The Federal Reserve released its Beige Book yesterday, an anecdotal look at the economies in the regions of its 12 member banks. Its a good overview of the economy performed by their in-house economists who interview their contacts in each region to get a “ground level” sense of the major sectors, including: Consumer Spending and Tourism, Business Spending and Hiring, Construction and Real Estate, Manufacturing, Banking and Finance, Prices and Labor Costs, Energy and Natural Resources, Agriculture.

Five regions indicated that retail sales of items related to housing–such as furniture and home repair materials–were weak or declining.

Most Districts said that residential construction and real estate activity continued to decline on balance. Many Districts, however, noted increased activity in some individual market locales or segments. Atlanta, Chicago, St. Louis, and Minneapolis said construction decreased. Boston and Kansas City said housing markets remained “soft” and “weak,” respectively, while San Francisco indicated that residential markets were weak and had slowed further in some areas. New York said markets were mixed but stable. Two notable exceptions were the Cleveland and Richmond regions, which experienced slight increases in sales. Atlanta said home inventories remained high, as did Dallas (even after a slight decline in the recent period). Inventories increased in Kansas City, but they declined in New York, and contacts in Boston and Cleveland described the number of homes for sale as “normal” and “acceptable,” respectively. District reports on home price appreciation were mixed: Boston noted a return to price appreciation and Kansas City indicated slower rates of decline. But Richmond and Chicago reported slower rates of increase or the beginning of declines, and in the Dallas District, some contacts projected a correction in entry-level home prices. Looking ahead, contacts in the Cleveland District were uncertain about how long it would be until the market turned, and analysts in Dallas had revised their housing outlook down. Contacts in Atlanta expected further declines overall, though they anticipated the market in Florida would be flat.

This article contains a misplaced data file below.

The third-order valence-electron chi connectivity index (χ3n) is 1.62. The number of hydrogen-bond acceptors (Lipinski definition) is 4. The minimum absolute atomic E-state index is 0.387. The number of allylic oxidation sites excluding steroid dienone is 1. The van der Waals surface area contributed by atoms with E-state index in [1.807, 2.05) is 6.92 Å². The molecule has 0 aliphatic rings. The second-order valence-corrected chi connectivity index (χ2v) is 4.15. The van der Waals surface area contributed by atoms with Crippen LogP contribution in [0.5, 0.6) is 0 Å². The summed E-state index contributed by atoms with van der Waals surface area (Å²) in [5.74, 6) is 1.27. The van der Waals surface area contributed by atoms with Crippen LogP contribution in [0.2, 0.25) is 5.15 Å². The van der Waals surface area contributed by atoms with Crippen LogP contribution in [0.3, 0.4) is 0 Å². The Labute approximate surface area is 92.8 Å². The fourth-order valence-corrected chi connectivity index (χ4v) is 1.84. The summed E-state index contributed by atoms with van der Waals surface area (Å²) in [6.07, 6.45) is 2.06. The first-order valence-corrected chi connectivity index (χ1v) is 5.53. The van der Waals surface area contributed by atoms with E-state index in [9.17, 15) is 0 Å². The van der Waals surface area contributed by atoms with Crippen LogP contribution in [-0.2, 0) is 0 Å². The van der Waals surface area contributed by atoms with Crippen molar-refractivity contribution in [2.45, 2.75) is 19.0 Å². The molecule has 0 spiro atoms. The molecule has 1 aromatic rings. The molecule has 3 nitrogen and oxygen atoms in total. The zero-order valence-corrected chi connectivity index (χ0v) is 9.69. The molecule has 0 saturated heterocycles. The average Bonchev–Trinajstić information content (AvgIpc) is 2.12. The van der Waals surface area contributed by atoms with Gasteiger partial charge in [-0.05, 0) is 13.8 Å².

…manufacturers of housing-related products (lumber, stone, glass, cement, appliances, and furniture) typically reported declines.

My take-aways were:

  • Demand for products designed for use in the housing sector is generally weak. No surprise there. Beside employment, this is one of the key influences housing has over the economy.
  • Sales levels and new development are down, which is consistent with national housing stats. I thought it was important to appreciate (no pun intended) that there was disparity between various markets, in terms of their performance, although the general picture was generally negative.

The Beige Book was originally red.


One Response to “Color Housing Any Way You Want, As Long As Its Beige”

  1. clark says:


    Interesting comments, but I’d extend the analysis to look at the question of ‘containment’ from the expanding mortgage debacle. Besides weak housing and retail stats, what’s happening to construction and housing related employment in these districts as well as employment overall. For the former, I’m sure the answers range from ‘down a bit’ to ‘down a lot’. As to the latter, I think the jury’s out.

    While Ben Bernanke, Hank Paulson and Ken Lewis (B of A chairman) want us to believe housing problems are isolated, equity investors, underwriters, high yield bond/loan syndicators, etc. might question that optimism today. (A cynic might even say ‘myopia’.)

    These thoughts might give you Matrix topics for the rest of the summer. (No charge!)